Axil—

I agree with you about the buggy-whip technology suggested for the NASA space 
reactor.  My agreement stems from concerns with the potential for nuclear 
accidents (not unlike concern about nuclear reactors in space considered in the 
1950’s and 60’s)  which effected dismissal of  their use in the current space 
program.  The reactor design has not changed much since then IMHO.

A comparison of the various SNAP reactor designs with the current design would 
be instructive.

The following link addresses some of the features of the Kilopower reactor:

Ahttp://permalink.lanl.gov/object/tr?what=info:lanl-repo/lareport/LA-UR-14-23402xil—

Its lack of references is an obvious  characteristic of an abridged report.

Table 2 of the design report seems to indicate that a fresh “warm” reactor is 
critical with a K-eff of about 1.0118 with control rod in and the Be reflectors 
properly positioned.  It does not indicate the K-eff for super criticality 
which by fast neutrons and probably would cause an  explosive reaction.  It 
does indicate a positive temperature coefficient and makes one wonder at what 
temperature super criticality occurs?

IMHO the analysis should evaluate and describe conditions for super criticality 
as  well as the following enumerated issues:


  1.  Consider linking the KiloPower reactor to the existing thermo-electric 
system used by space probes  current to eliminate the Pu-238 heat source.



  1.  Make a reactor design with a negative temperature coefficient over the 
entire range of temperatures possible.



  1.  Consider other high temperature uranium alloys of tungsten, tantalum, 
zirconium, niobium and their combinations, as well as the molybdenum so achieve 
better thermal neutron  flux at higher temperatures and hence more margin to 
fuel failure.



  1.  Run creep test for years rather than months to evaluate fuel swelling and 
failure.



  1.  Consider better fuel poisons than boron, for example Hf.  Use poison good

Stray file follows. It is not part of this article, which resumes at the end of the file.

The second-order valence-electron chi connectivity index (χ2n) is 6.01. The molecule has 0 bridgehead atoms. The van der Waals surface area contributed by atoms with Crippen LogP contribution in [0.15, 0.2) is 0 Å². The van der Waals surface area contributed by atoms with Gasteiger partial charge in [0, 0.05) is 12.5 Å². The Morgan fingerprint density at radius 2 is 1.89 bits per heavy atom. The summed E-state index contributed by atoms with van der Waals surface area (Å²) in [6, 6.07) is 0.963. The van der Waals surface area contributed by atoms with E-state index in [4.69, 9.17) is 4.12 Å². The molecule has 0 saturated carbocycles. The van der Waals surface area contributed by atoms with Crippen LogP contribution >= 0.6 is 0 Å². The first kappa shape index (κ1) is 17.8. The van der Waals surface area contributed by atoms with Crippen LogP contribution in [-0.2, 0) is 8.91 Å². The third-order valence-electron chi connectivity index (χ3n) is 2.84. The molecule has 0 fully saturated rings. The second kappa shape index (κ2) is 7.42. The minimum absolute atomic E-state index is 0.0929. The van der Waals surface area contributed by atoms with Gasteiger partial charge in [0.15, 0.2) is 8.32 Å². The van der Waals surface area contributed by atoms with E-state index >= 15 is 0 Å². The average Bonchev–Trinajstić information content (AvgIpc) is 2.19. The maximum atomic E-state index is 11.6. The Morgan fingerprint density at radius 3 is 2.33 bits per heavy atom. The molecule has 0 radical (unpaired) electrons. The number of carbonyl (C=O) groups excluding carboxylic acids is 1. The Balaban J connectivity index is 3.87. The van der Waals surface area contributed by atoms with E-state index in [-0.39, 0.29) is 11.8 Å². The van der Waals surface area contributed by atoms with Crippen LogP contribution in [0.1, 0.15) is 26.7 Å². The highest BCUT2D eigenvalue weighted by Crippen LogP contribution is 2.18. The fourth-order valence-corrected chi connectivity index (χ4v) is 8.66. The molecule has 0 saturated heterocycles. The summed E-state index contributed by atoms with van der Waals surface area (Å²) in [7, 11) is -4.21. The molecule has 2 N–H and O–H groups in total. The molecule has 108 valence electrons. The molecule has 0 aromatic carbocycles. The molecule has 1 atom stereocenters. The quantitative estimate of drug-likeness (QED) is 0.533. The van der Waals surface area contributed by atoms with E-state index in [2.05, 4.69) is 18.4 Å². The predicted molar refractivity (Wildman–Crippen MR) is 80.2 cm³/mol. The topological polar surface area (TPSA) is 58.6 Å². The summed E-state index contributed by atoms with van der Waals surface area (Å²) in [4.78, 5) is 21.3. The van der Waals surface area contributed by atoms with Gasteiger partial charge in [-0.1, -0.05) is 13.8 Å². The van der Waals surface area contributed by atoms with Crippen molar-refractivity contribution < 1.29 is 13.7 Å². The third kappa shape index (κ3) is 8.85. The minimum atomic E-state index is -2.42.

for epi-thermal and fast neutrons to improve margins to super critical 
conditions.



  1.  Provide a reference to the actual risk assessment used to evaluate 
nuclear accidents on and around earth and at potential landing sites and/or 
end-of-life probe disposition.


Bob Cook

From: Axil Axil<mailto:janap...@gmail.com>
Sent: Thursday, November 16, 2017 10:52 AM
To: vortex-l<mailto:vortex-l@eskimo.com>
Subject: [Vo]:Electrical power conversion for LENR

Before NASA wastes too much of their precious R&D on buggy wip technology, it 
is time for the Quark to take center stage in powering space exploration and 
settlement. Replacing the fission heat source in Kilopower is a no brainer. 
Safety Certification is obviously not required for this technology and the R&D 
resources of NASA can be used to jumpstart the LENR reactor home use business 
when a LENR Kilopower based product is eventually configured. Rossi should get 
some NASA engineers over to his demo.Once they see the Quark in action, they 
will configure Kilopower property with a LENR heat source.

https://www.youtube.com/watch?time_continue=55&v=DcdfMcjUy_U


https://tec.grc.nasa.gov/rps/stirling-research-lab/advanced-stirling-convertor/



NASA's new sterling heat convertor for is a highly efficient, low mass, 
reliable power convertor for future Radioisotope Power Systems (RPS)



(38% greater than 80 W output power), low mass (1.3 kg), hermetic sealing.



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